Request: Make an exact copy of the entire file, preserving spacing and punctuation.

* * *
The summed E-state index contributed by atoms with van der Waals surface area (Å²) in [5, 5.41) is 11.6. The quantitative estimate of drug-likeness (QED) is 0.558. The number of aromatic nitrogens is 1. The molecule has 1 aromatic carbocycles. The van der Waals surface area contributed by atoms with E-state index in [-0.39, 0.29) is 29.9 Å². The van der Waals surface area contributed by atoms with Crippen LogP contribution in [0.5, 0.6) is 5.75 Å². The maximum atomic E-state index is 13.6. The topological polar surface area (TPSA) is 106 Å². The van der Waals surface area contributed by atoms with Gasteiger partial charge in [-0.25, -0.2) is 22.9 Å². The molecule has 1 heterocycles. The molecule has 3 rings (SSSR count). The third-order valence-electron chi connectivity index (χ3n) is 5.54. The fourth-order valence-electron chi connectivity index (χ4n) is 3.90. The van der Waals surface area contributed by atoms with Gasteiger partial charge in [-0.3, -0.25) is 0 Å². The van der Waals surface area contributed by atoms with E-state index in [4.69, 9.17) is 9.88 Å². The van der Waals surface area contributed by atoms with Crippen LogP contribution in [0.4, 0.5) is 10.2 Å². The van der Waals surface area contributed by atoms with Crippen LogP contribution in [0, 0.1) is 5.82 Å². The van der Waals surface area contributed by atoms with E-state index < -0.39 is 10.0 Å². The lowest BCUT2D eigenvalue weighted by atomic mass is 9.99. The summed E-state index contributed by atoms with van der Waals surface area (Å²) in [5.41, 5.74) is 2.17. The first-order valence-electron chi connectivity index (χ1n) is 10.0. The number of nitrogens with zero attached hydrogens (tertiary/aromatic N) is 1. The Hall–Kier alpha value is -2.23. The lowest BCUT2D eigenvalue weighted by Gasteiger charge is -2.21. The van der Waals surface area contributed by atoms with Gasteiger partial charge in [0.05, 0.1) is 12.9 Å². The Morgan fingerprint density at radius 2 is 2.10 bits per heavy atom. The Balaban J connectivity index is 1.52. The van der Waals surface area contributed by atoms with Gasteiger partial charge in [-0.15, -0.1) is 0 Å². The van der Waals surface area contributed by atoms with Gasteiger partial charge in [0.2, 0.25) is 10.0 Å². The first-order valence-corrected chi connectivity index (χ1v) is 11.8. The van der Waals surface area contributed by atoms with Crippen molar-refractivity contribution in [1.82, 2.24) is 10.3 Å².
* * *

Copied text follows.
The summed E-state index contributed by atoms with van der Waals surface area (Å²) in [5, 5.41) is 11.6. The quantitative estimate of drug-likeness (QED) is 0.558. The number of aromatic nitrogens is 1. The molecule has 1 aromatic carbocycles. The van der Waals surface area contributed by atoms with E-state index in [-0.39, 0.29) is 29.9 Å². The van der Waals surface area contributed by atoms with Crippen LogP contribution in [0.5, 0.6) is 5.75 Å². The maximum atomic E-state index is 13.6. The topological polar surface area (TPSA) is 106 Å². The van der Waals surface area contributed by atoms with Gasteiger partial charge in [-0.25, -0.2) is 22.9 Å². The molecule has 1 heterocycles. The molecule has 3 rings (SSSR count). The third-order valence-electron chi connectivity index (χ3n) is 5.54. The fourth-order valence-electron chi connectivity index (χ4n) is 3.90. The van der Waals surface area contributed by atoms with Gasteiger partial charge in [-0.3, -0.25) is 0 Å². The van der Waals surface area contributed by atoms with E-state index in [4.69, 9.17) is 9.88 Å². The van der Waals surface area contributed by atoms with Crippen LogP contribution in [0.4, 0.5) is 10.2 Å². The van der Waals surface area contributed by atoms with Crippen LogP contribution in [0, 0.1) is 5.82 Å². The van der Waals surface area contributed by atoms with E-state index < -0.39 is 10.0 Å². The lowest BCUT2D eigenvalue weighted by atomic mass is 9.99. The summed E-state index contributed by atoms with van der Waals surface area (Å²) in [5.41, 5.74) is 2.17. The first-order valence-electron chi connectivity index (χ1n) is 10.0. The number of nitrogens with zero attached hydrogens (tertiary/aromatic N) is 1. The Hall–Kier alpha value is -2.23. The lowest BCUT2D eigenvalue weighted by Gasteiger charge is -2.21. The van der Waals surface area contributed by atoms with Gasteiger partial charge in [0.05, 0.1) is 12.9 Å². The Morgan fingerprint density at radius 2 is 2.10 bits per heavy atom. The Balaban J connectivity index is 1.52. The van der Waals surface area contributed by atoms with Gasteiger partial charge in [-0.15, -0.1) is 0 Å². The van der Waals surface area contributed by atoms with Gasteiger partial charge in [0.2, 0.25) is 10.0 Å². The first-order valence-corrected chi connectivity index (χ1v) is 11.8. The van der Waals surface area contributed by atoms with Crippen molar-refractivity contribution in [1.82, 2.24) is 10.3 Å².